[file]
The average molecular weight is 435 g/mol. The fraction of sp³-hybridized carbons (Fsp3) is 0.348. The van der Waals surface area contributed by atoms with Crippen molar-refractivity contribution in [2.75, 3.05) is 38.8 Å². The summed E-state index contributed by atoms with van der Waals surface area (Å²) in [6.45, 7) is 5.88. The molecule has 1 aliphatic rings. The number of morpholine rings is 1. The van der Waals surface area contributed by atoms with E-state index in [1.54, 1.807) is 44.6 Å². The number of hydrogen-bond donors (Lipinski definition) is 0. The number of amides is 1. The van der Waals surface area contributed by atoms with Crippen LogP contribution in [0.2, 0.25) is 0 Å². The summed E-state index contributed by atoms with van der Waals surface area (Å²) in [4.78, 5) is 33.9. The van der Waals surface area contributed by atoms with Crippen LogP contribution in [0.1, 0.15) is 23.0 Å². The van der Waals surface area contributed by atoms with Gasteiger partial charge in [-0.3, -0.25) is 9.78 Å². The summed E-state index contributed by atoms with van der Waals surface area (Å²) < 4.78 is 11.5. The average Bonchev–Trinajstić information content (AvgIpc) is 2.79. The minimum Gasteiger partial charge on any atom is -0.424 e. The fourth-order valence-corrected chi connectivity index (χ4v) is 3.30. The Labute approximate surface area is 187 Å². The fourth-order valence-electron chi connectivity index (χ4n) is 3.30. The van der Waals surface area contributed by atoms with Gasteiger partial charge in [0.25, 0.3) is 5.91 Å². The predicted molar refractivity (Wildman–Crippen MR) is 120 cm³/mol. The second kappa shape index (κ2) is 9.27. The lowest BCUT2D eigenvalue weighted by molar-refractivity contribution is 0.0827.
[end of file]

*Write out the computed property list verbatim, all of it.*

The average molecular weight is 435 g/mol. The fraction of sp³-hybridized carbons (Fsp3) is 0.348. The van der Waals surface area contributed by atoms with Crippen molar-refractivity contribution in [2.75, 3.05) is 38.8 Å². The summed E-state index contributed by atoms with van der Waals surface area (Å²) in [6.45, 7) is 5.88. The molecule has 1 aliphatic rings. The number of morpholine rings is 1. The van der Waals surface area contributed by atoms with E-state index in [1.54, 1.807) is 44.6 Å². The number of hydrogen-bond donors (Lipinski definition) is 0. The number of amides is 1. The van der Waals surface area contributed by atoms with Crippen LogP contribution in [0.2, 0.25) is 0 Å². The summed E-state index contributed by atoms with van der Waals surface area (Å²) in [4.78, 5) is 33.9. The van der Waals surface area contributed by atoms with Crippen LogP contribution in [0.1, 0.15) is 23.0 Å². The van der Waals surface area contributed by atoms with Gasteiger partial charge in [-0.3, -0.25) is 9.78 Å². The summed E-state index contributed by atoms with van der Waals surface area (Å²) < 4.78 is 11.5. The average Bonchev–Trinajstić information content (AvgIpc) is 2.79. The minimum Gasteiger partial charge on any atom is -0.424 e. The fourth-order valence-corrected chi connectivity index (χ4v) is 3.30. The Labute approximate surface area is 187 Å². The fourth-order valence-electron chi connectivity index (χ4n) is 3.30. The van der Waals surface area contributed by atoms with Gasteiger partial charge in [0.25, 0.3) is 5.91 Å². The predicted molar refractivity (Wildman–Crippen MR) is 120 cm³/mol. The second kappa shape index (κ2) is 9.27. The lowest BCUT2D eigenvalue weighted by molar-refractivity contribution is 0.0827.